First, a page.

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This article is the author’s final published version in Journal of Parkinson's Disease, Volume 11, Issue 1, February 2021, Pages 31-43

The published version is available at Copyright © Smeyne et al.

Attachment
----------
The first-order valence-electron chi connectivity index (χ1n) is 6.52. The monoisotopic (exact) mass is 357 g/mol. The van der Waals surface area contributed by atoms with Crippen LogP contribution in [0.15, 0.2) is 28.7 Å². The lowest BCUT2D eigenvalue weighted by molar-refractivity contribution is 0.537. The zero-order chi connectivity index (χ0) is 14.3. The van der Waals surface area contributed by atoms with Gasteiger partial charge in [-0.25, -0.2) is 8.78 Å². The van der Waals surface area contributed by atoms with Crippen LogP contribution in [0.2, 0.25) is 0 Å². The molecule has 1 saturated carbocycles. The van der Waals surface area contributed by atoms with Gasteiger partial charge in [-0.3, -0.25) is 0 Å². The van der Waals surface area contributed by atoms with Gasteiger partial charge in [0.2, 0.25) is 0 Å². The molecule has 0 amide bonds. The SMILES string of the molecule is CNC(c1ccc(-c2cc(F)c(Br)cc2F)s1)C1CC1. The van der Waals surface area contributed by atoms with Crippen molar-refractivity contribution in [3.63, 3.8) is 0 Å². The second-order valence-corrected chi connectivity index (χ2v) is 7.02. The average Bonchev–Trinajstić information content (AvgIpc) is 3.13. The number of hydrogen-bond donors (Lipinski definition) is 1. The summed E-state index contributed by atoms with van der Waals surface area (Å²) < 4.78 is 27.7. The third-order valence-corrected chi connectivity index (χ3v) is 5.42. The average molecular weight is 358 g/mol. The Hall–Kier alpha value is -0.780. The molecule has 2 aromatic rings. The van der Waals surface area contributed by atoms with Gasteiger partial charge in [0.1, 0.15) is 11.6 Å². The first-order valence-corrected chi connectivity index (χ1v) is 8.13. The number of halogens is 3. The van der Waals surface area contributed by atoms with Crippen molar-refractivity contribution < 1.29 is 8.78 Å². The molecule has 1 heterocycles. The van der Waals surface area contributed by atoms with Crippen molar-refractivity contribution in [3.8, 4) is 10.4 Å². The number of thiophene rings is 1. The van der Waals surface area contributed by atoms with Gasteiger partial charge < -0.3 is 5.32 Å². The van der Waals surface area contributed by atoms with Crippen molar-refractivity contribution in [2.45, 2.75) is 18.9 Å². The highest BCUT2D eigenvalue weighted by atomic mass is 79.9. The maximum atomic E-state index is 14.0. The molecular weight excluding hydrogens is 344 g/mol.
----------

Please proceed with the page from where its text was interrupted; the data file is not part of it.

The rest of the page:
Parkinson's disease (PD) is thought to be caused by a combination of genetic and environmental factors. Bacterial or viral infection has been proposed as a potential risk factor, and there is supporting although not entirely consistent epidemiologic and basic science evidence to support its role. Encephalitis caused by influenza has included parkinsonian features. Epidemiological evidence is most compelling for an association between PD and hepatitis C virus. Infection with Helicobacter pylori may be associated not only with PD risk but also response to levodopa. Rapidly evolving knowledge regarding the role of the microbiome also suggests a role of resident bacteria in PD risk. Biological plausibility for the role for infectious agents is supported by the known neurotropic effects of specific viruses, particular vulnerability of the substantia nigra and even the promotion of aggregation of alpha-synuclein. A common feature of implicated viruses appears to be production of high levels of cytokines and chemokines that can cross the blood-brain barrier leading to microglial activation and inflammation and ultimately neuronal cell death. Based on multiple avenues of evidence it appears likely that specific bacterial and particularly viral infections may increase vulnerability to PD. The implications of this for PD prevention requires attention and may be most relevant once preventive treatments for at-risk populations are developed.

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